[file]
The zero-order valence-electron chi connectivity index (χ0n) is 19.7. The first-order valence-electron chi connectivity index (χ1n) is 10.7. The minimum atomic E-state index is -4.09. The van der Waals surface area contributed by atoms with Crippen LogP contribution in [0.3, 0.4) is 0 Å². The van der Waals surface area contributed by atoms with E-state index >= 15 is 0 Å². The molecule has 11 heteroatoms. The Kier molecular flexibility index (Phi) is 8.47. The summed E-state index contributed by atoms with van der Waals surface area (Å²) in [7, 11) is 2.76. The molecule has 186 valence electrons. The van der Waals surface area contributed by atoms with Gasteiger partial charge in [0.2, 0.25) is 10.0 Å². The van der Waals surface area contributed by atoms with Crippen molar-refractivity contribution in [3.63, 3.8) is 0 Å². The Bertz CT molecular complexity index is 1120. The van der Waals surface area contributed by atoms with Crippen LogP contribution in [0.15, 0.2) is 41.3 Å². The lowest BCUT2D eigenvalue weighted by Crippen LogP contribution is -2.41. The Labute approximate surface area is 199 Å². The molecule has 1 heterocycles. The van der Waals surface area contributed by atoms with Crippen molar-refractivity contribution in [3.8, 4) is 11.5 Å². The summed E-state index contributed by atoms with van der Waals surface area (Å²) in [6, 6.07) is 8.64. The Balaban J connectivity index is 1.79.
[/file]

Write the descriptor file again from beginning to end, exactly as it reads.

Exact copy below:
The zero-order valence-electron chi connectivity index (χ0n) is 19.7. The first-order valence-electron chi connectivity index (χ1n) is 10.7. The minimum atomic E-state index is -4.09. The van der Waals surface area contributed by atoms with Crippen LogP contribution in [0.3, 0.4) is 0 Å². The van der Waals surface area contributed by atoms with E-state index >= 15 is 0 Å². The molecule has 11 heteroatoms. The Kier molecular flexibility index (Phi) is 8.47. The summed E-state index contributed by atoms with van der Waals surface area (Å²) in [7, 11) is 2.76. The molecule has 186 valence electrons. The van der Waals surface area contributed by atoms with Gasteiger partial charge in [0.2, 0.25) is 10.0 Å². The van der Waals surface area contributed by atoms with Crippen molar-refractivity contribution in [3.63, 3.8) is 0 Å². The Bertz CT molecular complexity index is 1120. The van der Waals surface area contributed by atoms with Crippen LogP contribution in [0.15, 0.2) is 41.3 Å². The lowest BCUT2D eigenvalue weighted by Crippen LogP contribution is -2.41. The Labute approximate surface area is 199 Å². The molecule has 1 heterocycles. The van der Waals surface area contributed by atoms with Crippen molar-refractivity contribution in [3.8, 4) is 11.5 Å². The summed E-state index contributed by atoms with van der Waals surface area (Å²) in [6, 6.07) is 8.64. The Balaban J connectivity index is 1.79.